Ottawa councillors and city heritage advocates are backing a plan to demolish a 65-year-old office building in the Centretown heritage district while preserving its façade for a new residential highrise.
The city’s planning committee has considered the demolition of the existing building at 100 Argyle Ave. — directly across from the Canadian Museum of Nature — while preserving the distinctive limestone front of the structure. It will be incorporated in a new, 10-storey apartment proposed for the site. The building at 100 Argyle Ave. was the purpose-built headquarters of the Canadian Labour Congress.
The Centretown heritage conservation district was designated “for its cultural heritage value as a late 19th and early 20th century residential neighbourhood within walking distance of Parliament Hill. It has traditionally been a neighbourhood where many national headquarters, embassies, and consulates are located, reinforcing Ottawa’s role as the nation’s capital.”
The planning committee unanimously approved the plan on Feb. 11, with Somerset Coun. Catherine McKenney saying: “This is a significant zoning bylaw amendment amendment and everybody worked very hard on this one to get where we’re at today. It’s going to be really good.” Council endorsed the decision a week later.
Apartment complex planned
The existing 2.5-storey building will give way to a new apartment complex containing a mix of one-, two- and three-bedroom units.
David Flemming, chair of Heritage Ottawa, said the proposed design is a positive development.
“It was one that didn’t look very promising at the beginning,” he said, referring to an initial proposal in 2019 in which the developer sought to construct a 21-storey residential tower.
The building, located in the southeast corner of the Centretown heritage district, is not of great significance on its own, Flemming said. However, its proximity to the nature museum— a major landmark in downtown Ottawa — was a key factor in the heritage designation for the community.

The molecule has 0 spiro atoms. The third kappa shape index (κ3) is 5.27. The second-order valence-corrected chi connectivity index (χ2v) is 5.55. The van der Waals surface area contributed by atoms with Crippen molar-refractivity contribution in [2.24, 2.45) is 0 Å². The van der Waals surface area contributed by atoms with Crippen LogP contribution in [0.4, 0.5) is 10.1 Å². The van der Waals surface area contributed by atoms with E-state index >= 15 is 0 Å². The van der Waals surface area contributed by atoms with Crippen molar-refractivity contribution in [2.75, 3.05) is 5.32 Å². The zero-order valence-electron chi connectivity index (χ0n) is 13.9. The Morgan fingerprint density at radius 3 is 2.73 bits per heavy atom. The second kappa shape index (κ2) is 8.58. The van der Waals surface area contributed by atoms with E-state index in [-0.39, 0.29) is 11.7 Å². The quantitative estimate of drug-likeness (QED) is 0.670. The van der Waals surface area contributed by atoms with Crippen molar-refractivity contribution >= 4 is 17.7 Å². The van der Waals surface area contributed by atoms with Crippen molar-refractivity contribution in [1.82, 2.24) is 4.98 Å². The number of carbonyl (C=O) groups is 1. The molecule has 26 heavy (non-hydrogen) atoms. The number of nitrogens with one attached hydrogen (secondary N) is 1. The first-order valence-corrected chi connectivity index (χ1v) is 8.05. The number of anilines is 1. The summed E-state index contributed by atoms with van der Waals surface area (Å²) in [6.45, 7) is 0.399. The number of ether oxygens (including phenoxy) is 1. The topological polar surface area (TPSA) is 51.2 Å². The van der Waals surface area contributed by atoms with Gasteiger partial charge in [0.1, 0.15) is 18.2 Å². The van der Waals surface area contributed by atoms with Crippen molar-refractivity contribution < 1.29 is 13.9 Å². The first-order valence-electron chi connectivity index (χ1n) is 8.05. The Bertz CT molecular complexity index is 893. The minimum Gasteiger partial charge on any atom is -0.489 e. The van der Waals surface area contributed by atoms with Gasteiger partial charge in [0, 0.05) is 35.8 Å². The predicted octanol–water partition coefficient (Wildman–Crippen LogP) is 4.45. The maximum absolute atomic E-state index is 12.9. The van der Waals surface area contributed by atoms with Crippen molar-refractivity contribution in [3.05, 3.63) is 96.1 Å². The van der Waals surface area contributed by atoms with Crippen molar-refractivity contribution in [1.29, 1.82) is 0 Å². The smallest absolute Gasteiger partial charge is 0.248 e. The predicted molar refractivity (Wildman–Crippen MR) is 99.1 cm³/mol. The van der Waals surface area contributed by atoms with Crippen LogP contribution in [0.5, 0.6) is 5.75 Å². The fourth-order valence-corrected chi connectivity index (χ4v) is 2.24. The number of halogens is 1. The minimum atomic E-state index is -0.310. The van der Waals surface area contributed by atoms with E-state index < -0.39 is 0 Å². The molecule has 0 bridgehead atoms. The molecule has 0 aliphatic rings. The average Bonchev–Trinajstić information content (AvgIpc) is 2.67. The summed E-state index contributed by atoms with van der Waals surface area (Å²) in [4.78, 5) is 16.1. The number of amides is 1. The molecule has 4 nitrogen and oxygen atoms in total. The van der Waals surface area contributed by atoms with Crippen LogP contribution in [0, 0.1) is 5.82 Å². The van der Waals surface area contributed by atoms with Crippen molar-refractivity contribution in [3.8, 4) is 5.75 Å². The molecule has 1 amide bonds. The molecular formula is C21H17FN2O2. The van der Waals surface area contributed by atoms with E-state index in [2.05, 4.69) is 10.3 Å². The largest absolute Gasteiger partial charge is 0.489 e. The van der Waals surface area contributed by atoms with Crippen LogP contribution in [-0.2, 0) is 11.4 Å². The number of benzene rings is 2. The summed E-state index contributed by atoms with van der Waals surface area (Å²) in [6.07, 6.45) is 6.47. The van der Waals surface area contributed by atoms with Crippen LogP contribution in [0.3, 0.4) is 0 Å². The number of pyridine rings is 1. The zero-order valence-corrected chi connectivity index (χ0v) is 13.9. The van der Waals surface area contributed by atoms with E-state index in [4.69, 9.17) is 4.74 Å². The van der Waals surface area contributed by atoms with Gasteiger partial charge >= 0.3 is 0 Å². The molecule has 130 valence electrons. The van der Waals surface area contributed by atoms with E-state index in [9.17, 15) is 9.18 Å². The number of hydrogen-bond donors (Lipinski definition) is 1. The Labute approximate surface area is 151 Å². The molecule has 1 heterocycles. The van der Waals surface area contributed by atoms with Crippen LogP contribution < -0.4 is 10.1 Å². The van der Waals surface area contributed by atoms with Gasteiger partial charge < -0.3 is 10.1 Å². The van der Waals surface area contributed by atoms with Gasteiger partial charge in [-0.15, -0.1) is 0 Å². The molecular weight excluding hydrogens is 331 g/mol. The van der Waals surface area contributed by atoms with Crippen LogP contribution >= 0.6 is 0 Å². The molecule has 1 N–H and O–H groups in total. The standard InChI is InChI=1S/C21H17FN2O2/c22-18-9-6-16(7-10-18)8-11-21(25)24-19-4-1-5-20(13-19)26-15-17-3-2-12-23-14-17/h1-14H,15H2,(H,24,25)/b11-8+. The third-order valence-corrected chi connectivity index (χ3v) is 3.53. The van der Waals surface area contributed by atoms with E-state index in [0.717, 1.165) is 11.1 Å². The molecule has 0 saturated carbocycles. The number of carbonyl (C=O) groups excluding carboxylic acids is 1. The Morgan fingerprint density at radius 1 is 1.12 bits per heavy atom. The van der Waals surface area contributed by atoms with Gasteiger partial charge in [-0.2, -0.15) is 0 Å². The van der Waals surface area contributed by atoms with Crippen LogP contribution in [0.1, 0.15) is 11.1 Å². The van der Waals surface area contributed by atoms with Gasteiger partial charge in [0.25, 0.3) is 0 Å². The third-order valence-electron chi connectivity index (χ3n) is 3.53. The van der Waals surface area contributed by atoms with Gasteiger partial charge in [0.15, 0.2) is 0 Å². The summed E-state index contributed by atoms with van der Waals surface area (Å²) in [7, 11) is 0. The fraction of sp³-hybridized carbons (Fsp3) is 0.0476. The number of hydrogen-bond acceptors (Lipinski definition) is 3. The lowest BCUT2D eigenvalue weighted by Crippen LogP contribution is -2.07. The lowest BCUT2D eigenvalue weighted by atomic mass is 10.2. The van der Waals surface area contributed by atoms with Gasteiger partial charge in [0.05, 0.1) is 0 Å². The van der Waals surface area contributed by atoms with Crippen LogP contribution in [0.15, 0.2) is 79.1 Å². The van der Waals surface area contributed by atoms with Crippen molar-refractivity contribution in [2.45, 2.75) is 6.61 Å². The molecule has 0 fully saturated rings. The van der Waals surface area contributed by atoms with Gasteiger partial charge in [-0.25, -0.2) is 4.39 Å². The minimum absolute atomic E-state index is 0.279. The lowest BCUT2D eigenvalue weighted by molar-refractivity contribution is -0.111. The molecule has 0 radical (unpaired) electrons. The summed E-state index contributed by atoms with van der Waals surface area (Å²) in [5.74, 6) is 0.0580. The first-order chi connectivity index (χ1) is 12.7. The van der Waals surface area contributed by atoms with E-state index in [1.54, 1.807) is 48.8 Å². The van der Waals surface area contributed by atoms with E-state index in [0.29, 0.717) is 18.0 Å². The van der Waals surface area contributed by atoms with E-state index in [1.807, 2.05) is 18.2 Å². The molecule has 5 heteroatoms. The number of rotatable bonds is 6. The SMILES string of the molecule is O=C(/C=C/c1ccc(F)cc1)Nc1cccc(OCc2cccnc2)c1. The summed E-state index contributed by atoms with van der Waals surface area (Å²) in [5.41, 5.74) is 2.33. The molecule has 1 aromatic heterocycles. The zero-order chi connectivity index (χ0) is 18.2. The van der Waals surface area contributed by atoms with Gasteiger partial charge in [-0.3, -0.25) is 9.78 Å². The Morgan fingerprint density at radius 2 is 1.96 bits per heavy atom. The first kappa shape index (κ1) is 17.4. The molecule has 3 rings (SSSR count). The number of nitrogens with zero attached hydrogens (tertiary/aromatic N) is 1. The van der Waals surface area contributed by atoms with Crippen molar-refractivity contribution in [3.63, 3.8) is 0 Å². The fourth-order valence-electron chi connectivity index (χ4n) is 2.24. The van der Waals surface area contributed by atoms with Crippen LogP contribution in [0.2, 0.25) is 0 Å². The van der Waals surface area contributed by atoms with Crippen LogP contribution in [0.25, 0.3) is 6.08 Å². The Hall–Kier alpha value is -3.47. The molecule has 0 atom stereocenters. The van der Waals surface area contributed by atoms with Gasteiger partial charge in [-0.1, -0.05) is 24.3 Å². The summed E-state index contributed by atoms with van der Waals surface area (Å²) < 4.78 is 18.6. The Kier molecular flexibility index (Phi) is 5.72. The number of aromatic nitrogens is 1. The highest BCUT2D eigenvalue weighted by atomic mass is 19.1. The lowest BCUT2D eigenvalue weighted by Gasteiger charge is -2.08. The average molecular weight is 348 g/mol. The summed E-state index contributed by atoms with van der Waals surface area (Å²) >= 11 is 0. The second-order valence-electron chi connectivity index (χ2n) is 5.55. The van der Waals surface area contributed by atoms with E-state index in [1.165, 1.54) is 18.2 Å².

Heritage Ottawa opposed the original proposal for the site as “unacceptable” in a letter to the city’s build heritage sub-committee.
Flemming said the historic museum should not have a huge residential building towering over it.
He said the developer, Colonnade BridgePort, then went away, worked on the proposal in consultation with the community and council, and came back last year with a smaller and more acceptable proposal.
“It’s a great improvement over the 21-storey proposal for the property, which was submitted two years ago,” said Flemming. “The proponent should be congratulated for responding to the concerns of the city staff and community.”
During the planning committee meeting, McKenney said discussions about 100 Argyle hadn’t been easy and that there had been a lot of “back-and-forth” about the development.
“There was height to consider, there was heritage to consider. It was one that quite frankly I wanted to work.”
McKenney then thanked the developer, the community and staff “just for continuing to come around ’til we found that sweet spot where this is going to really significantly enhance the part of Argyle which is across the street from the museum.”
The building was constructed in 1955 featuring a modernist style with a limestone-clad façade that contributes to the cultural heritage value of the Centretown heritage district.
The redevelopment plan was assessed as “being compatible with the heritage residential environment, reinforcing the character of the area.”
“We’re sometimes reluctant to get too excited about facadism,” said Flemming. “That’s when you tear down a building and you keep the front of it and you do some horrendous modern infill behind it.”
But in the case of 100 Argyle, he said, repurposing the old façade is appropriate.
Meg Suchon, vice-president external of the Carleton Student Engineering Society said it’s well worth it to preserve some aspect of the heritage of the original building at a redevelopment site.
“Being a part of a district usually means that you follow a certain standard or guideline,” she said. “So when that building was first built, it was modelled in a way where it fit in with the scenery of the museum.”
Suchon said the importance of preserving a building’s façade is that it retains the building’s ties to the heritage of the community.
She said preserving the façade rather than more significant structural features is a good way of safeguarding heritage while eliminating any safety risks.
Saving part of a building is tedious work for engineers and contractors, she said. “But as a member of the community, I think I would rather see an element of the building that tied into the rest of the area.”